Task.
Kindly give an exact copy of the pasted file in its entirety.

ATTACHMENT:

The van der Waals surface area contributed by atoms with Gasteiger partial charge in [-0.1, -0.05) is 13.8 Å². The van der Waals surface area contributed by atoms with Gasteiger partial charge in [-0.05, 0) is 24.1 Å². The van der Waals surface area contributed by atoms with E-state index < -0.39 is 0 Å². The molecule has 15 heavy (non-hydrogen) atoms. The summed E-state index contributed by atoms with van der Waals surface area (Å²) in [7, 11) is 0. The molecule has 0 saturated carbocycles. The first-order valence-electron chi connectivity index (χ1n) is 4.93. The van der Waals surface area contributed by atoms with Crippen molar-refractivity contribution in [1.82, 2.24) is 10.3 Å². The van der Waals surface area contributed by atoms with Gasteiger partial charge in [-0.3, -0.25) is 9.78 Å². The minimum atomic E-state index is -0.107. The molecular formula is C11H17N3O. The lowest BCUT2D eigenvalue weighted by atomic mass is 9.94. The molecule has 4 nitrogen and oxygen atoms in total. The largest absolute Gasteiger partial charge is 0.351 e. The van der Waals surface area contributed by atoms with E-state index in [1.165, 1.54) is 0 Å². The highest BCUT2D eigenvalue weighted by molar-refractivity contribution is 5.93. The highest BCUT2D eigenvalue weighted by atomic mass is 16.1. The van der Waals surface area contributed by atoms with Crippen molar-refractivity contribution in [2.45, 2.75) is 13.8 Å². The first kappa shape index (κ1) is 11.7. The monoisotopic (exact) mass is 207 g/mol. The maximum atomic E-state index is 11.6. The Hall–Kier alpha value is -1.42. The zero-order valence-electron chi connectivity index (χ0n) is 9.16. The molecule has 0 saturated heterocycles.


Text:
The van der Waals surface area contributed by atoms with Gasteiger partial charge in [-0.1, -0.05) is 13.8 Å². The van der Waals surface area contributed by atoms with Gasteiger partial charge in [-0.05, 0) is 24.1 Å². The van der Waals surface area contributed by atoms with E-state index < -0.39 is 0 Å². The molecule has 15 heavy (non-hydrogen) atoms. The summed E-state index contributed by atoms with van der Waals surface area (Å²) in [7, 11) is 0. The molecule has 0 saturated carbocycles. The first-order valence-electron chi connectivity index (χ1n) is 4.93. The van der Waals surface area contributed by atoms with Crippen molar-refractivity contribution in [1.82, 2.24) is 10.3 Å². The van der Waals surface area contributed by atoms with Gasteiger partial charge in [-0.3, -0.25) is 9.78 Å². The minimum atomic E-state index is -0.107. The molecular formula is C11H17N3O. The lowest BCUT2D eigenvalue weighted by atomic mass is 9.94. The molecule has 4 nitrogen and oxygen atoms in total. The largest absolute Gasteiger partial charge is 0.351 e. The van der Waals surface area contributed by atoms with E-state index in [1.165, 1.54) is 0 Å². The highest BCUT2D eigenvalue weighted by molar-refractivity contribution is 5.93. The highest BCUT2D eigenvalue weighted by atomic mass is 16.1. The van der Waals surface area contributed by atoms with Crippen molar-refractivity contribution in [2.45, 2.75) is 13.8 Å². The first kappa shape index (κ1) is 11.7. The monoisotopic (exact) mass is 207 g/mol. The maximum atomic E-state index is 11.6. The Hall–Kier alpha value is -1.42. The zero-order valence-electron chi connectivity index (χ0n) is 9.16. The molecule has 0 saturated heterocycles.